Elizabeth Short, victim of the Black Dahlia murder, the city's best-known unsolved killing, supposedly made the Cecil her last stop before her death in 1947, though such information is disputed.[8]

The Cecil is also notable for having been the reported residence for serial killers Richard Ramirez in 1985 and Jack Unterweger in 1991.[9][10]

Timeline of suicides, murder or unexplained deaths associated with the Cecil:

  • On 19 November 1931, the Los Angeles Times reported that a search for 46 year-old Manhattan Beach resident W.K Norton was over. He had checked into the Cecil as "James Willys of Chicago" a week earlier and, once in his room, had taken a number of poison capsules. This appears to be the earliest known suicide at the hotel.[7]
  • Less than a year later, the LA Times reported another suicide at the hotel: Benjamin Dodich, 25, had shot himself in the head in his room and his body was found the next morning by a maid named Carrie Brown, though there was no suicide note.[7]
  • In late July 1934, a 53 year-old former Army Medical Corps sergeant named Louis D. Borden slashed his throat with a razor in his room. Mr Borden left a note mentioning his ill health.[7]
  • In March 1937, it was reported that Grace E. Magro had fallen from a ninth story window. Police were unsure as to whether this had been an accident or suicide, and her fall had been broken by suspended telephone wiring which was "entangled about her body". Ms Magro died later in hospital.[7]
  • In January 1938, Roy Thompson, a 35 year-old marine fireman took "a suicide leap" from the hotel's top floor. He had been registered here for several weeks and his body was found on the skylight of a building next door.[7]
  • In May 1939, another sailor, Erwin C. Neblett, 39, of the USS Wright died in his room after taking poison, and in January of the following year it was reported that teacher, Dorothy Sceiger, 45, had employed the same method and was said to be "near death".[7]
  • In September 1944, Dorothy Jean Purcell, 19, threw her newborn son from a window. Apparently unaware she was pregnant, Purcell hadn't wanted to wake her sleeping partner, shoe salesman, Ben Levine, 38, when she woke with stomach pains, so she went to the nearby rest room and delivered the baby herself. Believing the child to be dead, she threw it from a window and the tiny body was later found on the roof of an adjacent building. After hearing testimony, a juror declared her account to be "almost beyond belief", and it was determined she be charged with homicide. However, matters were finally concluded in January of the following year, when Purcell was found not guilty by reason of insanity.[7]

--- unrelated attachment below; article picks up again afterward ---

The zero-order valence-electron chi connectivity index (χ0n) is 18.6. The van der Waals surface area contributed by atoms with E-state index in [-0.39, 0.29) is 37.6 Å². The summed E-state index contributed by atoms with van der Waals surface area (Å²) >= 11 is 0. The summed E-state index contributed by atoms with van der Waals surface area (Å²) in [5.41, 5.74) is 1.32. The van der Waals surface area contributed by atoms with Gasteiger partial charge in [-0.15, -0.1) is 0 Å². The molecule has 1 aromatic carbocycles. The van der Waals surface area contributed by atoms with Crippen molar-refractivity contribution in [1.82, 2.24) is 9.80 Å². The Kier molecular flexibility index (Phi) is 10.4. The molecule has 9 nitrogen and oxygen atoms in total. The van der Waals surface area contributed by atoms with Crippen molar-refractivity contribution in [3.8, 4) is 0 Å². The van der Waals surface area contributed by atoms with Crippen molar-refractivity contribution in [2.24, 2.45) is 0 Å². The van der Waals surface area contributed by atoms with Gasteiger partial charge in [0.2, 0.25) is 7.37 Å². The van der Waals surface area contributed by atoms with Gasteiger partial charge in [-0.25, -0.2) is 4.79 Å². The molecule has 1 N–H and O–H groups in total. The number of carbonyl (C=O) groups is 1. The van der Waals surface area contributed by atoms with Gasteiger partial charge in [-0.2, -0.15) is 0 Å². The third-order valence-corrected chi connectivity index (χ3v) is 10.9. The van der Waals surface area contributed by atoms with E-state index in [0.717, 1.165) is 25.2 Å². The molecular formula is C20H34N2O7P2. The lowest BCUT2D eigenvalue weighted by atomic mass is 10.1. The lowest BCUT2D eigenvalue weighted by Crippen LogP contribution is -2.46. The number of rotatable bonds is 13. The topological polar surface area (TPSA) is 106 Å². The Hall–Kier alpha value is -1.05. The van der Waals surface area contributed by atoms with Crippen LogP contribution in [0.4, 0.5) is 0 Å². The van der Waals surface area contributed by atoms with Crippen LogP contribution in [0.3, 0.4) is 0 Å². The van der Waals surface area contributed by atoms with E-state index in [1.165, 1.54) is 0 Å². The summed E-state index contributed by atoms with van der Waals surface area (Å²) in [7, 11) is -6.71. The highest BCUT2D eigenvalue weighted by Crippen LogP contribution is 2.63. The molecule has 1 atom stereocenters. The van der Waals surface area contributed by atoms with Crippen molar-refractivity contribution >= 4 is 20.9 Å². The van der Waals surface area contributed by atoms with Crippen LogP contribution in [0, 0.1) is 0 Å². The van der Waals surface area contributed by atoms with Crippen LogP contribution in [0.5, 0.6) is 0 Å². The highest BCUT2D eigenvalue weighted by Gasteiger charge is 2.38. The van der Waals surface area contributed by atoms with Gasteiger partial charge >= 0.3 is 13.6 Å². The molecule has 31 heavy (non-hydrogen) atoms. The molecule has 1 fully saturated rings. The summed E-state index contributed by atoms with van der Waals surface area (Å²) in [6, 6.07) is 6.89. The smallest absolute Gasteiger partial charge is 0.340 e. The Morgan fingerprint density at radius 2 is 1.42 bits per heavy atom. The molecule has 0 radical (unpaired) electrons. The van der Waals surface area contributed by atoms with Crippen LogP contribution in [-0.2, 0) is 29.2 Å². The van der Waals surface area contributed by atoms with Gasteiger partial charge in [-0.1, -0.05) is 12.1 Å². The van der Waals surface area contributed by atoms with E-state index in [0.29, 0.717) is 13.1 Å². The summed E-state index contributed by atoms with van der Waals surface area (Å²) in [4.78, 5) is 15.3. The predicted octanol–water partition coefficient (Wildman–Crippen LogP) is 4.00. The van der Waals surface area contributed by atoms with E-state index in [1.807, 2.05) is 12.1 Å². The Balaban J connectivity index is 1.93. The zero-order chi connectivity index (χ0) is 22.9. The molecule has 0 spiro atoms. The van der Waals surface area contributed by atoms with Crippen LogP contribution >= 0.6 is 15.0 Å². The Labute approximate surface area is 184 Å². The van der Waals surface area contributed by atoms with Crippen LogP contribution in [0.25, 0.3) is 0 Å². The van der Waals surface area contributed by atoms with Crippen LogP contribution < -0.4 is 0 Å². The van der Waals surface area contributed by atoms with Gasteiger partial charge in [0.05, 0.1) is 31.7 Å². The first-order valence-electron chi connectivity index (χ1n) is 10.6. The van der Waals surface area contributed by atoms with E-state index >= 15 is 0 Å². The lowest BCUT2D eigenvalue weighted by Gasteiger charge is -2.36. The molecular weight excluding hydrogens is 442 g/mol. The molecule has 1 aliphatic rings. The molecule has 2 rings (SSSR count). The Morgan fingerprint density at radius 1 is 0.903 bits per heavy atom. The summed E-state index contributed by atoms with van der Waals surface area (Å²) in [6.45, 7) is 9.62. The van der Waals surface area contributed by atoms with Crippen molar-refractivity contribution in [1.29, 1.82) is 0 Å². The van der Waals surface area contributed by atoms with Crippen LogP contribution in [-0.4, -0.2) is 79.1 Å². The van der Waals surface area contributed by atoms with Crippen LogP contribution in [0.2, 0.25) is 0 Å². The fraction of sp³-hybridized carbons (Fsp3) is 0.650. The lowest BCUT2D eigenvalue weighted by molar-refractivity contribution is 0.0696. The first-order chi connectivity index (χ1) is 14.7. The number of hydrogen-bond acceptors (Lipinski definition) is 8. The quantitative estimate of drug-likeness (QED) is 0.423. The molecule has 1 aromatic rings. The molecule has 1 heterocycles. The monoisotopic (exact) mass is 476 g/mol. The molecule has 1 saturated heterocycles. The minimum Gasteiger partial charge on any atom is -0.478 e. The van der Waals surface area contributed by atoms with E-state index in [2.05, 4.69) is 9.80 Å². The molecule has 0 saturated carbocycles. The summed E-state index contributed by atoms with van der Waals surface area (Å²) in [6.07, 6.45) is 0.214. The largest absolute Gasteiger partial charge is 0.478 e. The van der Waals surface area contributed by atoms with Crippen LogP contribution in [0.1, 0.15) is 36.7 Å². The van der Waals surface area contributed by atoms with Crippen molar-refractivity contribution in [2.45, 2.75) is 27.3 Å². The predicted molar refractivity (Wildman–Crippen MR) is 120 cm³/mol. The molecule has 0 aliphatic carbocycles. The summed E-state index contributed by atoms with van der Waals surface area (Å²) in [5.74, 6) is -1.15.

• In November 1947, it was reported that 35 year-old Robert Smith of Long Beach had met his death after falling from the Cecil's seventh floor.[7]
  • On October 22, 1954, Helen Gurnee, stepped from her window, also on the seventh floor, and landed on top of the hotel’s marquee. She had registered as Margaret Brown a week before.[7]
  • On February 11, 1962, Julia Frances Moore, 50, climbed out of her eighth floor room window and landed in a second-story interior light well. She left no note, just a bus ticket from St. Louis, 59 cents in change, and an Illinois bank book showing a balance of $1800.[7]
  • On October 12, 1962, Pauline Otton, 27, had been arguing with her estranged husband Dewey in a room on the ninth floor when he decided he’d had enough and went out to get some dinner. In his absence, she decided she too had had enough and jumped from the window, landing on top of a pedestrian, George Gianinni, 65. Both were killed instantly. Since no one saw Pauline jump, police initially thought that there had been a double suicide, but on closer examination, it was found that George had his hands in his pockets and was still wearing shoes, which would have been unlikely if he’d fallen ninety feet.[7]
  • On June 4, 1964, “Pigeon Goldie” Osgood, a retired telephone operator was found dead in her ransacked room by a hotel worker distributing phone books. Ms Osgood, who had earned her nickname due to the fact that she befriended and fed the birds in nearby Pershing Square, had been stabbed, strangled and raped and near her body were found the Dodgers cap she always wore and a paper sack full of birdseed. Soon after, Jacques B. Ehlinger, 29, was seen walking through Pershing Square in bloodstained clothing. He was arrested, but cleared of the crime, for which no one was ever arrested.[7]